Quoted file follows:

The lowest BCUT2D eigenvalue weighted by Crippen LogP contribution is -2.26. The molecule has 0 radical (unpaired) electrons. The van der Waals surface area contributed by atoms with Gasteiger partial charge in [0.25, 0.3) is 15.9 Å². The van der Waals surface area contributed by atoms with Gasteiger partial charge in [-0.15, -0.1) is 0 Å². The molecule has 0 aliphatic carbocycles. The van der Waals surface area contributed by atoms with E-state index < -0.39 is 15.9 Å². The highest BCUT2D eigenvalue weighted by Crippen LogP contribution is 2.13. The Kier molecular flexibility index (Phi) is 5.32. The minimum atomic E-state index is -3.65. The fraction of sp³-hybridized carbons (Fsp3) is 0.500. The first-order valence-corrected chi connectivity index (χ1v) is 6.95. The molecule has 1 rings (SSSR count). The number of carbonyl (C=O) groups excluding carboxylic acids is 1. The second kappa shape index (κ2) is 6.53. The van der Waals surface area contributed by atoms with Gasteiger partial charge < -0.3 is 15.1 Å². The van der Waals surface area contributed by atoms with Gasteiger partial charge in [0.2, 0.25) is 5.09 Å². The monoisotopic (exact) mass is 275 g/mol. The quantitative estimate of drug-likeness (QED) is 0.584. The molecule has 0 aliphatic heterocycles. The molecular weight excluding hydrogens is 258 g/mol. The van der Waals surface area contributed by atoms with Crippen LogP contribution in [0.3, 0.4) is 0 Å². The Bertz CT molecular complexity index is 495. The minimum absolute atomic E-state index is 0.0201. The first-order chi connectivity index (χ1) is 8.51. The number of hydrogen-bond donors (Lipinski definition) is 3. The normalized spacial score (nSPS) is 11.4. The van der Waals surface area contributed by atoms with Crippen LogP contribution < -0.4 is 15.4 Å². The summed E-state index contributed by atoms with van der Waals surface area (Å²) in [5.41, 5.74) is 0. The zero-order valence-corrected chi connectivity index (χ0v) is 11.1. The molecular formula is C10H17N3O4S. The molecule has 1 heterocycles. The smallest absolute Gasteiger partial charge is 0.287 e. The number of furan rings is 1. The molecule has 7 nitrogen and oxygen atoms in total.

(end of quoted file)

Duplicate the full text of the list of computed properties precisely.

The lowest BCUT2D eigenvalue weighted by Crippen LogP contribution is -2.26. The molecule has 0 radical (unpaired) electrons. The van der Waals surface area contributed by atoms with Gasteiger partial charge in [0.25, 0.3) is 15.9 Å². The van der Waals surface area contributed by atoms with Gasteiger partial charge in [-0.15, -0.1) is 0 Å². The molecule has 0 aliphatic carbocycles. The van der Waals surface area contributed by atoms with E-state index < -0.39 is 15.9 Å². The highest BCUT2D eigenvalue weighted by Crippen LogP contribution is 2.13. The Kier molecular flexibility index (Phi) is 5.32. The minimum atomic E-state index is -3.65. The fraction of sp³-hybridized carbons (Fsp3) is 0.500. The first-order valence-corrected chi connectivity index (χ1v) is 6.95. The molecule has 1 rings (SSSR count). The number of carbonyl (C=O) groups excluding carboxylic acids is 1. The second kappa shape index (κ2) is 6.53. The van der Waals surface area contributed by atoms with Gasteiger partial charge < -0.3 is 15.1 Å². The van der Waals surface area contributed by atoms with Gasteiger partial charge in [0.2, 0.25) is 5.09 Å². The monoisotopic (exact) mass is 275 g/mol. The quantitative estimate of drug-likeness (QED) is 0.584. The molecule has 0 aliphatic heterocycles. The molecular weight excluding hydrogens is 258 g/mol. The van der Waals surface area contributed by atoms with Crippen LogP contribution in [0.3, 0.4) is 0 Å². The Bertz CT molecular complexity index is 495. The minimum absolute atomic E-state index is 0.0201. The first-order chi connectivity index (χ1) is 8.51. The number of hydrogen-bond donors (Lipinski definition) is 3. The normalized spacial score (nSPS) is 11.4. The van der Waals surface area contributed by atoms with Crippen LogP contribution < -0.4 is 15.4 Å². The summed E-state index contributed by atoms with van der Waals surface area (Å²) in [5.41, 5.74) is 0. The zero-order valence-corrected chi connectivity index (χ0v) is 11.1. The molecular formula is C10H17N3O4S. The molecule has 1 heterocycles. The smallest absolute Gasteiger partial charge is 0.287 e. The number of furan rings is 1. The molecule has 7 nitrogen and oxygen atoms in total.